By Ryan Tibbens (with additional, better text by Kurt Vonnegut, Jr.)
This week, a respected international organization, the Court of Arbitration for Sport, ruled that a woman can't compete in women's sports because her body naturally produces "too much" testosterone. Castor Semenya, a world class track star from South Africa, was born (and continues to be) female. However, because her body produces abnormally high levels of testosterone, the primary male sex hormone, the international body has stopped her future participation in events they govern. In order to participate, she must take medication to artificially lower her testosterone to their 'acceptable' levels.
According to the court, "there can be no suggestion that Ms. Semenya (or any other female athletes in the same position as Ms. Semenya) has done anything wrong. This is not a case about cheating or wrongdoing of any sort. Ms. Semenya is not accused of breaching any rule. Her participation and success in elite female athletics is entirely beyond reproach and she has done nothing whatsoever to warrant any personal criticism."
Regardless, because of her natural characteristics, she's being punished. She must choose between taking (potentially) 'performance reducing drugs' or ceasing to compete with female athletes in major competitions. Do we ask Michael Phelps to produce more lactic acid? Giannis Antetokounmpo to reduce his wingspan? Isn't the point of professional (and international amateur) athletics to celebrate our fellow humans who have been blessed with abnormal traits and abilities? Since when do we handicap our best to make competition "fair"? "An eye for an eye makes the whole world blind," and a handicap on a gift makes the whole world ordinary.
I now defer to the great Kurt Vonnegut, whose entertaining and prescient stories seem to gain value each day. When I first thought about Semenya's situation, I immediately thought of Harrison's. This is one of the great modern American short stories, a work that fits as well with Orwell's 1984 as current events. If you've never read "Harrison Bergeron," or if you haven't read it in years, this week seems like a good time for it. More about Semenya, common sense, and justice coming soon...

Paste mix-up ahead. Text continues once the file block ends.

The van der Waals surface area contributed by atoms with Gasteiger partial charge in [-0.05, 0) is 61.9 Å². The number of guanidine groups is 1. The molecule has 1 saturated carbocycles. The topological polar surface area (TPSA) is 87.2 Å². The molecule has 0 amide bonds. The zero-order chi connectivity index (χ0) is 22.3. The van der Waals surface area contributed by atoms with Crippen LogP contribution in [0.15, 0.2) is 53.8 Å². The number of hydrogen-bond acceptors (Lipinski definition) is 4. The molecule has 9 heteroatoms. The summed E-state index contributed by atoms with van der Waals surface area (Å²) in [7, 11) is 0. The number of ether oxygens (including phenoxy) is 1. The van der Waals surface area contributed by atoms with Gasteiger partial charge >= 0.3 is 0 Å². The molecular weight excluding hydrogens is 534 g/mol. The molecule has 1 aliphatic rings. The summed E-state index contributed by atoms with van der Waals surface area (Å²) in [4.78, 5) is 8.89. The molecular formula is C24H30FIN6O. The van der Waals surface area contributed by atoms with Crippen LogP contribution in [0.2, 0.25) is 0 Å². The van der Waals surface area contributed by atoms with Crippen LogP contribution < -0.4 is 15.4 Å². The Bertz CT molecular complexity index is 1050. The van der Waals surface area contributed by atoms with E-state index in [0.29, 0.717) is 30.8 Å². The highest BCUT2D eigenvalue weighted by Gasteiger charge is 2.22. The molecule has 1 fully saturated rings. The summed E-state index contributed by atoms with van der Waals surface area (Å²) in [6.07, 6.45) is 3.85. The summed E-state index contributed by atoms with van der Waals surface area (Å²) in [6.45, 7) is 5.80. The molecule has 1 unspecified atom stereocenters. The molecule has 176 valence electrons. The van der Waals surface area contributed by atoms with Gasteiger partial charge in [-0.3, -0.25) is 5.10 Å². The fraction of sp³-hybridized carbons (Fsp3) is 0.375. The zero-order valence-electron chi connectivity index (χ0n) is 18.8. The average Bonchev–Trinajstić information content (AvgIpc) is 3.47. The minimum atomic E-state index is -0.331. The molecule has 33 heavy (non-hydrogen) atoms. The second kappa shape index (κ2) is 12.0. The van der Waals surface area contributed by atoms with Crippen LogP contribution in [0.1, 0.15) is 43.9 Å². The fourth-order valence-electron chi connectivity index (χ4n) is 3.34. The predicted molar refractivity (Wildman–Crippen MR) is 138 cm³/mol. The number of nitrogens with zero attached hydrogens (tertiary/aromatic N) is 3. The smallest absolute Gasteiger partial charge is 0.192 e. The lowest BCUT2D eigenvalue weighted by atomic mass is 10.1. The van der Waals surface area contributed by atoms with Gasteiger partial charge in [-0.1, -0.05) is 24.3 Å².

by Kurt Vonnegut, Jr.
THE YEAR WAS 2081, and everybody was finally equal. They weren't only equal before God and the law. They were equal every which way. Nobody was smarter than anybody else. Nobody was better looking than anybody else. Nobody was stronger or quicker than anybody else. All this equality was due to the 211th, 212th, and 213th Amendments to the Constitution, and to the unceasing vigilance of agents of the United States Handicapper General.
Some things about living still weren't quite right, though. April for instance, still drove people crazy by not being springtime. And it was in that clammy month that the H-G men took George and Hazel Bergeron's fourteen-year-old son, Harrison, away.
It was tragic, all right, but George and Hazel couldn't think about it very hard. Hazel had a perfectly average intelligence, which meant she couldn't think about anything except in short bursts. And George, while his intelligence was way above normal, had a little mental handicap radio in his ear. He was required by law to wear it at all times. It was tuned to a government transmitter. Every twenty seconds or so, the transmitter would send out some sharp noise to keep people like George from taking unfair advantage of their brains.
George and Hazel were watching television. There were tears on Hazel's cheeks, but she'd forgotten for the moment what they were about.
On the television screen were ballerinas.
A buzzer sounded in George's head. His thoughts fled in panic, like bandits from a burglar alarm.
Because no one else